All of which leads us to the second story – the faith Story – the Gospel Story that also shapes our Christian lives. The Gospel Story reminds us that all of life is a gift – being generous is the nature of God and also our best human nature – because we are created in the image of God. The Gospel Story is the story that Jesus tells this morning when he gently confronts the Rich Ruler. In this all too familiar passage in Mark, we meet a seeker who has come to Jesus because he is unhappy. And because there is a nagging hunch in his heart that Jesus can help him figure out why. Despite his life of obedience to the commandments, what Jesus suggests to him is that the Money story has shaped his rich ruler life in ways that inevitably leads to an unhappy ending. Contrary to much of Hebrew scripture wisdom, this ruler’s wealth in not a blessing from God given to him in order to reward him for good behavior. Instead his wealth is a gift – an opportunity from God to use his blessings to bless the world. But in reality this man’s wealth has become for him a stumbling block, a false god that has gradually sapped his energy and diverted his life. And it has left him sad, very, very sad. Jesus, in his pastoral role, knows that until the idol of wealth is removed, this precious child of God will not find the joy and purpose he is looking for.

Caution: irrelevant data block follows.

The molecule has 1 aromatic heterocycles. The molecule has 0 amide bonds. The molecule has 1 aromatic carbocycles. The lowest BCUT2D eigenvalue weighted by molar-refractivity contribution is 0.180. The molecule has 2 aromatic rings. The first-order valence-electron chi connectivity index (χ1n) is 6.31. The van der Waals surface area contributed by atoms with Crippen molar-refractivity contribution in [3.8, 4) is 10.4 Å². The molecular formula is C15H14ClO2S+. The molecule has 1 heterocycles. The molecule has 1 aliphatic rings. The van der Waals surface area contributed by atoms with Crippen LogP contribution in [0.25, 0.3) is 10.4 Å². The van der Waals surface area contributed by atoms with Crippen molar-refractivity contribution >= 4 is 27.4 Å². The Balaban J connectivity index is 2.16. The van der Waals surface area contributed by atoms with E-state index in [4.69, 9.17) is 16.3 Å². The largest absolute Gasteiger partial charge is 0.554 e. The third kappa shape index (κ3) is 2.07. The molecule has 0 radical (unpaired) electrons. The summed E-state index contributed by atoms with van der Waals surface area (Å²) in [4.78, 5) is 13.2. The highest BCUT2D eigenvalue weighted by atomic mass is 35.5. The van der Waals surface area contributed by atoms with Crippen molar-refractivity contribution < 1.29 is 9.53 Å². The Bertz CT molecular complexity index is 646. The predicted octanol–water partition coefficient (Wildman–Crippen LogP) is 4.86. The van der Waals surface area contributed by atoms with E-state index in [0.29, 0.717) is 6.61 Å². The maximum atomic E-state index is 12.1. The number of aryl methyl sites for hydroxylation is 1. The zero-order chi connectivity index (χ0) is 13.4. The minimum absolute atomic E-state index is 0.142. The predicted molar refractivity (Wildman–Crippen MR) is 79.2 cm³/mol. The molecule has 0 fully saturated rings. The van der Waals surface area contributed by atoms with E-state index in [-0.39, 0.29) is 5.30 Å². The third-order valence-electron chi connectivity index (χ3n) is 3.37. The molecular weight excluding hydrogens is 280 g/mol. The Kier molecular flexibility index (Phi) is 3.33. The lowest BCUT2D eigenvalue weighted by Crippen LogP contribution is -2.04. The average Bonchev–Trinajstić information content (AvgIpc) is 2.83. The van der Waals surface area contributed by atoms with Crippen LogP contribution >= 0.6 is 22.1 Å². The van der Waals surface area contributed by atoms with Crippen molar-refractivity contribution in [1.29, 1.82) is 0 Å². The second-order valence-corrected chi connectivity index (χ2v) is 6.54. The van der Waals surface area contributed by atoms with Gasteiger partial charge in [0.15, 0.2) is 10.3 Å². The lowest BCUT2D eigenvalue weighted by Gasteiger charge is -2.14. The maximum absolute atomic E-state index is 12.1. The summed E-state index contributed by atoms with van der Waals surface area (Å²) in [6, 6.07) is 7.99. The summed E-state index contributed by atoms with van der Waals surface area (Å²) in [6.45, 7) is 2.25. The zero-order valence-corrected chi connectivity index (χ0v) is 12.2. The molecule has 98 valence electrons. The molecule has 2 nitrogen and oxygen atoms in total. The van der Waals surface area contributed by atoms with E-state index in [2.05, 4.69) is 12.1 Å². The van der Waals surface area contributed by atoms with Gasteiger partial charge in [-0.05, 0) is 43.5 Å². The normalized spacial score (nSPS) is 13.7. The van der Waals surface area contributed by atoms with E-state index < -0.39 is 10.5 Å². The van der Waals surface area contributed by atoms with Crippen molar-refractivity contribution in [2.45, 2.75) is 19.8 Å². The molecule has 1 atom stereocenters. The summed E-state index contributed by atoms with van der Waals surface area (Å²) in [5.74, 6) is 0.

If I could wave a magic wand, I would liquidate every endowment in every congregation in this presbytery and match it with presbytery funds coming from the buildings we are selling when congregations close – but only if the congregation uses most of that money to invest in transforming the communities and neighborhoods outside the church. I would challenge every congregation to step up the use of their building to 75% of capacity at least 6 days a week – with partnerships and ministries to serve the poor, the young, the stranger. And I would encourage very member of Hudson River Presbytery to tithe ten hours a week of time to share the Good News of the Gospel in concrete ways in the board rooms and class rooms and living rooms where we live their lives. In other words, I would want to see a Feast of Stewardship emerge – a feast of time and money and talent extravagantly poured out to the Glory of God – stewardship that is not about budgets and buildings and burdens – but instead a stewardship that is all about blessings.
But this kind of stewardship takes risk and vision – risk and vision that can be scary and hard.
My friends, all of us are captive to the Culture Story – the Money Story – so woven into the world in which we live. But we need to know that we do have a choice. We can safely live the money script of the world. Or, we can enthusiastically and counter culturally live the gospel script of our Living Lord. We can turn away from Jesus’ radical call with sadness, or we can risk extravagance – and find the deep joy of blessing the world with our blessings.
White Plains saints, what choice will you make this year?
May it be to the glory of God! Amen .